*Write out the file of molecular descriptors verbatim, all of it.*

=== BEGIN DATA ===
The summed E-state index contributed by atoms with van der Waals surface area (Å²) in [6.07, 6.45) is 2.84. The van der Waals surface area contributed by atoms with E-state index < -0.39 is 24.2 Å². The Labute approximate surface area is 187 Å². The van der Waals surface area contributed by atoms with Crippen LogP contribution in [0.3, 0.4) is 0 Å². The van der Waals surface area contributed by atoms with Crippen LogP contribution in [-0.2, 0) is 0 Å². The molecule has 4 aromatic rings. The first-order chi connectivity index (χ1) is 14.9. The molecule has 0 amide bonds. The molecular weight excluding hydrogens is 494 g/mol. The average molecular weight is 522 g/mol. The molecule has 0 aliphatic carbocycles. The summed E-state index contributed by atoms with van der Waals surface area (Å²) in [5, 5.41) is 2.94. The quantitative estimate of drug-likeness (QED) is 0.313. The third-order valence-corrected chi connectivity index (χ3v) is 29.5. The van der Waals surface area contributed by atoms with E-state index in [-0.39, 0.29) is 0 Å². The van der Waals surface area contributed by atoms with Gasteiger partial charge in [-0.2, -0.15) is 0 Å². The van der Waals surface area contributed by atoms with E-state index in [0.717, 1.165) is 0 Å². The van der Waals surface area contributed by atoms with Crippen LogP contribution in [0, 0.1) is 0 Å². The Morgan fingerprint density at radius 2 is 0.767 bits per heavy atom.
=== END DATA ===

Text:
The summed E-state index contributed by atoms with van der Waals surface area (Å²) in [6.07, 6.45) is 2.84. The van der Waals surface area contributed by atoms with E-state index < -0.39 is 24.2 Å². The Labute approximate surface area is 187 Å². The van der Waals surface area contributed by atoms with Crippen LogP contribution in [0.3, 0.4) is 0 Å². The van der Waals surface area contributed by atoms with Crippen LogP contribution in [-0.2, 0) is 0 Å². The molecule has 4 aromatic rings. The first-order chi connectivity index (χ1) is 14.9. The molecule has 0 amide bonds. The molecular weight excluding hydrogens is 494 g/mol. The average molecular weight is 522 g/mol. The molecule has 0 aliphatic carbocycles. The summed E-state index contributed by atoms with van der Waals surface area (Å²) in [5, 5.41) is 2.94. The quantitative estimate of drug-likeness (QED) is 0.313. The third-order valence-corrected chi connectivity index (χ3v) is 29.5. The van der Waals surface area contributed by atoms with E-state index in [-0.39, 0.29) is 0 Å². The van der Waals surface area contributed by atoms with Gasteiger partial charge in [-0.2, -0.15) is 0 Å². The van der Waals surface area contributed by atoms with E-state index in [0.717, 1.165) is 0 Å². The van der Waals surface area contributed by atoms with Crippen LogP contribution in [0, 0.1) is 0 Å². The Morgan fingerprint density at radius 2 is 0.767 bits per heavy atom.